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Feature - Growing pains

Downhill mountain biking; an evolution not without protest.

It all started in the Boot Pub. The idea of chalking up six downhill mountain bike rides between sunrise and sunset of a single day at locations from Vancouver’s North Shore to Pemberton. The riders – an elite team comprised of professional downhill racers from the region as well as young up-and-comers from the Squamish area.

As was covered in last week’s Pique feature From the Bar to the Car to the Gnar’, the epic one-day’s ride went off without a hitch, save a few trips to bike repair shops. The challenge took the riders from the worn bedrock trails of the North Shore, to the "friendly" dirt of the Squamish region, to the rocky alpine trails and an extreme technical course in Whistler, and finally to the steep silty trails of Pemberton. All rides were very technical, all were downhill and all were completed.

Yet as successful as this trip was, it is still a far cry from what some people consider to be true mountain biking, since 95 per cent of riding was downhill, rather than the traditional cross-country style. Professional downhill racer and organizer of the "epic one-day ride," Ted Tempany, says unfortunately old attitudes persist and can cause rifts in the mountain biking community.

"I don’t understand when people look at the evolution as a bad thing," he says. "There are people who put us down for not climbing up, but what they don’t realize is that mountain biking is something different to us. I know people who climb and couldn’t care less about the downhill and that’s great too."

The growing divisions within the mountain biking community are not surprising given that the two main disciplines, cross-country and downhill, have effectively evolved into separate sports. Claire Buchar competed in the last Bear Mountain Challenge, and says the two groups don’t really mesh.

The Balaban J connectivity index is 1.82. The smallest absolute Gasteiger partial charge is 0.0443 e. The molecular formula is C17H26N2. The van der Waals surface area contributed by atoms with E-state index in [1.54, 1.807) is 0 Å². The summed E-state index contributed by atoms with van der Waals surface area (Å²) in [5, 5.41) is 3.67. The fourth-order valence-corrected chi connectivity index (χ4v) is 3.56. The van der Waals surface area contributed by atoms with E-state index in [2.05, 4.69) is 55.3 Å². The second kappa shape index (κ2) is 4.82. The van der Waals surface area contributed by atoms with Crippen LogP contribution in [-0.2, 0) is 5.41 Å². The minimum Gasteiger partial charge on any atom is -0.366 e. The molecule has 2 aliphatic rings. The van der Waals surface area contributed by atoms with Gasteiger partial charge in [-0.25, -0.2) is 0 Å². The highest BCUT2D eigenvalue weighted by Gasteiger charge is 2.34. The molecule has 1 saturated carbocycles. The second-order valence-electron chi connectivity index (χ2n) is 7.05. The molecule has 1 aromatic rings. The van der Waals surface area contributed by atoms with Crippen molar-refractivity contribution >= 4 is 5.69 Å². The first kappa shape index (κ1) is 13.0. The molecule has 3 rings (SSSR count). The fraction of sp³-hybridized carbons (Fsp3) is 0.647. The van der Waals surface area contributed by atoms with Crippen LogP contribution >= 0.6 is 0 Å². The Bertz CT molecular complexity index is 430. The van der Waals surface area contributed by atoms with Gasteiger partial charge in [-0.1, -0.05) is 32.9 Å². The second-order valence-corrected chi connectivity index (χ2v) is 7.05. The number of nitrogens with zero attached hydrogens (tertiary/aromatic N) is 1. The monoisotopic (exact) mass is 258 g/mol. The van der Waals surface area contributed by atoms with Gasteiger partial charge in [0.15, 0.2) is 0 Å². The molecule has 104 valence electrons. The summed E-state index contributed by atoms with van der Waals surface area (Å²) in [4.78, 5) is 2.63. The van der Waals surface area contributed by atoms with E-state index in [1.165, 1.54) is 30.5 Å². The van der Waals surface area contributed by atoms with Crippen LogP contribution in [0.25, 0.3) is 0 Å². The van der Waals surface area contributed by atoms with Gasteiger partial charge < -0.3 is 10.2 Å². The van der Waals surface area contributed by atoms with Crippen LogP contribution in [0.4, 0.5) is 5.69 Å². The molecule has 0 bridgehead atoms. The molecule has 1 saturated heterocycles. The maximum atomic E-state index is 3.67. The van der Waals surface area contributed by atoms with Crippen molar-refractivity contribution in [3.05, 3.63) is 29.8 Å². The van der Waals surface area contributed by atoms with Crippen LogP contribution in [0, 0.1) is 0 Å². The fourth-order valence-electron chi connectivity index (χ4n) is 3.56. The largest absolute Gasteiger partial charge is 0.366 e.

"There’s mutual respect but you are looking at two different extremes between the sports," she says.

While both sports require fitness, strength and co-ordination, the sheer adrenaline of downhill racing brings its own requirements.

"You have to overcome fears to get things done on the trail," explains Buchar. "Obstacles or jumping are especially mental. You can’t hesitate."

Creativity is also something judges are looking for, especially in the new slopestyle mountain biking events where riders gain points for stunts and jumps, similar to half-pipe snowboard competitions. Then there’s four-cross, which is similar to boardercross, where four riders leave the start at the same time and pick their own line down a 45-second course. The racing is very aggressive as riders jockey for position down the course around berms and over jumps. An initial qualifier followed by a round-robin elimination format sees the fastest four fighting it out in the final.

Naturally this makes it an exciting spectator sport, and major sponsors are increasingly coming onboard. Supporters of the freestyle movement are also lobbying to get downhill and four-cross into the next Summer Olympics.

Cross-country mountain biking has already been included in two Summer Games. Those races typically last around two hours.